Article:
GELLERMAN: I was reading about the award, and I see that this stack is going to puff out smoke rings.
INGELS: We thought that it could be interesting to transform the smokestack itself into a sort of a playful element. Just like the factory becomes sort of a ski slope, the way we designed the chimney is that the mouth of the chimney is in the shape of a giant disk - the hollow space inside the thickness of this disk gradually fills up with smoke, and when it changes 200 kilos of CO2, this chamber compresses and it blows a giant smoke ring.
One of the main ideas is of course to turn the symbol of the factory, the chimney, which is also the symbol of pollution, into something playful, but I think more importantly, one of the main drivers of behavioral change is knowledge. If people don’t know they can’t act. In the future, like in 2016, when this plant has been realized, I’ll be able to tell my kids that once they’ve counted five smoke rings, we will have emitted one ton of CO2.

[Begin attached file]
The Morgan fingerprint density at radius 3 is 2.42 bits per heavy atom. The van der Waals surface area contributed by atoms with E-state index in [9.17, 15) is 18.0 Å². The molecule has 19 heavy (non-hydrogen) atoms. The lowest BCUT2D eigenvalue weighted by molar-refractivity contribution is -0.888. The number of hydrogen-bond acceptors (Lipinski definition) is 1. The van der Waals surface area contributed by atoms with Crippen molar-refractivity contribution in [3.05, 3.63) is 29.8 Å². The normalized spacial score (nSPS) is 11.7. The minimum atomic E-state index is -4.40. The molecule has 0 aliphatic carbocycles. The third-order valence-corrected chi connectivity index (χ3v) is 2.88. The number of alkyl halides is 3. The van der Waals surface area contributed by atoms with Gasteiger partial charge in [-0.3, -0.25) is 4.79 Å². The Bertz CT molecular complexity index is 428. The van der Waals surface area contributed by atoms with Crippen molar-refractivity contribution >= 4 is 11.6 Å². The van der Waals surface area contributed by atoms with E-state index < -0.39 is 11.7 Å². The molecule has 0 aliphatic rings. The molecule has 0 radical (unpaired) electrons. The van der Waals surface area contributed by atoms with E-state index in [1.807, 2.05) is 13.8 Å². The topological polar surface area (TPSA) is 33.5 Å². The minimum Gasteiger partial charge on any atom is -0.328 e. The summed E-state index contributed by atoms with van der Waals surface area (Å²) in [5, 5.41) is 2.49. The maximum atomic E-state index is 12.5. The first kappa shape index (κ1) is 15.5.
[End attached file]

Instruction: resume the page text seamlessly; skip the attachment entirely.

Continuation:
This sort of abstract element of a tale of smoke - that’s like ungraspable and uncountable suddenly becomes very basic just like, you know, counting the seconds after you see the lightning flash. You know, just counting the smoke rings you’ll be able to tell how much CO2 we’ve emitted.
GELLERMAN: Do you remember sitting around a table with your design team and saying - ‘you know, I’ve got a great idea.’ What did they say to you when you came up with this idea?